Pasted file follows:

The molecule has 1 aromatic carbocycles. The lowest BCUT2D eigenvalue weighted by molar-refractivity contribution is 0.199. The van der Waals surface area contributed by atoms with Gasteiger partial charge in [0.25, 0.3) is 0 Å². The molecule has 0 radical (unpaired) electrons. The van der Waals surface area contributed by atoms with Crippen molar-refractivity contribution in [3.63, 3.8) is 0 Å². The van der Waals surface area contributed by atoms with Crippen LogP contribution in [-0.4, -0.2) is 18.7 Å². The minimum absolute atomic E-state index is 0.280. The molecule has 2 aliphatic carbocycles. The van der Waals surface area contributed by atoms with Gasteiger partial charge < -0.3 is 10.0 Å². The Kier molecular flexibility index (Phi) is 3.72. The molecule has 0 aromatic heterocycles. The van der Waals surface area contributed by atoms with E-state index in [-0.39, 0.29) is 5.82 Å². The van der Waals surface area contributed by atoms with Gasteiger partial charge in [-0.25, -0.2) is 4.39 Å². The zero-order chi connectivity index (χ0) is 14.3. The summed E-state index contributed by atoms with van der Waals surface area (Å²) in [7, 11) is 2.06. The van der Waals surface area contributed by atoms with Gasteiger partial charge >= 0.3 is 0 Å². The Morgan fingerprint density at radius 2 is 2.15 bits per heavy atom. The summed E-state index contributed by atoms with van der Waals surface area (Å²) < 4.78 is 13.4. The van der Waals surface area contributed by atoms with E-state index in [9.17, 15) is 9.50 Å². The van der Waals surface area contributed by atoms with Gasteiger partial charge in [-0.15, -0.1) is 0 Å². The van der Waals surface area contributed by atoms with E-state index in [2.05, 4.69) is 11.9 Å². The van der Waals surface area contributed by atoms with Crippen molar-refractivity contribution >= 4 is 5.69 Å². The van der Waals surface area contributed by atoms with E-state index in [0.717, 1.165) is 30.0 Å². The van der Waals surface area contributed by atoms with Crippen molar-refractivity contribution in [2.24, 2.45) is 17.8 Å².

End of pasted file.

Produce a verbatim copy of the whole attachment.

The molecule has 1 aromatic carbocycles. The lowest BCUT2D eigenvalue weighted by molar-refractivity contribution is 0.199. The van der Waals surface area contributed by atoms with Gasteiger partial charge in [0.25, 0.3) is 0 Å². The molecule has 0 radical (unpaired) electrons. The van der Waals surface area contributed by atoms with Crippen molar-refractivity contribution in [3.63, 3.8) is 0 Å². The van der Waals surface area contributed by atoms with Crippen LogP contribution in [-0.4, -0.2) is 18.7 Å². The minimum absolute atomic E-state index is 0.280. The molecule has 2 aliphatic carbocycles. The van der Waals surface area contributed by atoms with Gasteiger partial charge < -0.3 is 10.0 Å². The Kier molecular flexibility index (Phi) is 3.72. The molecule has 0 aromatic heterocycles. The van der Waals surface area contributed by atoms with E-state index in [-0.39, 0.29) is 5.82 Å². The van der Waals surface area contributed by atoms with Gasteiger partial charge in [-0.25, -0.2) is 4.39 Å². The zero-order chi connectivity index (χ0) is 14.3. The summed E-state index contributed by atoms with van der Waals surface area (Å²) in [7, 11) is 2.06. The van der Waals surface area contributed by atoms with Gasteiger partial charge >= 0.3 is 0 Å². The Morgan fingerprint density at radius 2 is 2.15 bits per heavy atom. The summed E-state index contributed by atoms with van der Waals surface area (Å²) < 4.78 is 13.4. The van der Waals surface area contributed by atoms with E-state index in [9.17, 15) is 9.50 Å². The van der Waals surface area contributed by atoms with Gasteiger partial charge in [-0.15, -0.1) is 0 Å². The van der Waals surface area contributed by atoms with E-state index in [2.05, 4.69) is 11.9 Å². The van der Waals surface area contributed by atoms with Crippen molar-refractivity contribution >= 4 is 5.69 Å². The van der Waals surface area contributed by atoms with E-state index in [0.717, 1.165) is 30.0 Å². The van der Waals surface area contributed by atoms with Crippen molar-refractivity contribution in [2.24, 2.45) is 17.8 Å².